A decade of restructuring has not affected the financial integrity of the average regulated utility.
Ideological bias, economic...
that the scandals that made front page news were outliers, and the problems with some companies were not as dramatic as newspapers and market pundits claim. Skeptics of the new rules also claim that these requirements will do little to prevent future problems; corrupt individuals will always get around laws and regulations.
In addition, the new compliance requirements have significant costs for corporate America. There is a price associated with having a well-informed independent board. More consultants, lawyers, and financial advisors are being retained to help educate and advise the independent board members. This increased compliance burden, critics also argue, only will make doing business in America more challenging. They point to a drop-off in foreign companies listing in the United States, attribute this to a perception that the new requirements are simply too onerous, and conclude that the United States has now become a less attractive place to raise capital.
Other critics of the new regulations claim that this prescriptive regulatory approach does not get to the heart of the problem. They assert that more should have been done to implement change at the top of corporate America. Requirements should have been implemented to separate the CEO and chairman roles, or at the very least, to require a designated lead director.
Finally, many in management fear that we have entered into an era of risk avoidance. By empowering boards to rein in management, executives will be forced to undercut their corporate vision and may be prevented from risk-taking that can create value. Utilities, in general, had always been considered a relatively conservative group. Some argue that that the good governance movement may slow down important strategic efforts, such as restructuring, consolidation and creative financing efforts. With risk aversion as the new mantra, innovation then is at risk.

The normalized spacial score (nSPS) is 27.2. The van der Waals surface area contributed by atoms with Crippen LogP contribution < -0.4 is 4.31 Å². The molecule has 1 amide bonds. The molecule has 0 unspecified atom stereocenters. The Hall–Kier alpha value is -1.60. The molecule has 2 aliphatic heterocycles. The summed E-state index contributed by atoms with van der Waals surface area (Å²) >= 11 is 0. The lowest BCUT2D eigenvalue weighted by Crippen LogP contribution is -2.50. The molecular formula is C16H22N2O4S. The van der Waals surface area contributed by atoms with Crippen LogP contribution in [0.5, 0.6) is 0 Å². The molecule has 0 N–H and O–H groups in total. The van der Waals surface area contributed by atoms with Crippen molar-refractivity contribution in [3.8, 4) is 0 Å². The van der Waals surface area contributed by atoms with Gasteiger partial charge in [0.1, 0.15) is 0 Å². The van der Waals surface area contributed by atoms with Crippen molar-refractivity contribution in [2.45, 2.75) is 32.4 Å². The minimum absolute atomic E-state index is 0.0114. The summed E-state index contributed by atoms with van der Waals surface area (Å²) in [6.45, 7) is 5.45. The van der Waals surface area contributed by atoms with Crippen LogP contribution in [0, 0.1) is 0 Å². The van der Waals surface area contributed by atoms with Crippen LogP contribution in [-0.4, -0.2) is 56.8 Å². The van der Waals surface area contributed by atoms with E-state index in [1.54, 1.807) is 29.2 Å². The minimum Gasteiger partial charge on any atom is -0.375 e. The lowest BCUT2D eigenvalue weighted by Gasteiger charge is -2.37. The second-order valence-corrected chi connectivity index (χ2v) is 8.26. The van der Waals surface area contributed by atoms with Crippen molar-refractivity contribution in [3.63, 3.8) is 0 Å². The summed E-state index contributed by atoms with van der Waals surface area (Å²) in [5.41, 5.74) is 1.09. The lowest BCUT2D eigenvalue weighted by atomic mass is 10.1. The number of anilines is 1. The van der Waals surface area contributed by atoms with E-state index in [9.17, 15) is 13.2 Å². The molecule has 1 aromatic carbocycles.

Supporters of Corporate Reform Respond
Supporters of the good-governance movement argue that the dramatic loss in shareholder value and trust required a comprehensive response. The problems were not confined to one industry or company, but were widespread enough to fundamentally challenge our markets. Trust, they would argue, is absolutely essential for free markets to work, and these regulations are essential steps to restoring investors' confidence. With regard to the reactions of foreign companies, they believe U.S. public companies are setting what will become the global standard. The United States always has been an important leader in setting good corporate practices, and the rest of the world will come to understand the merits of this approach.
Moreover, by the nature of the industry, utilities have a long history of adapting their business practices to comply with the latest regulatory requirements and of implementing the letter of the law. The question that should be considered by utility board members and management is whether more can be done to embrace the spirit versus the requirements of good corporate governance.
Looking first within the board itself, utility boards should evaluate whether their members have an educated view of the company's strategy and can monitor the business and management properly. Are there members on the board that understand how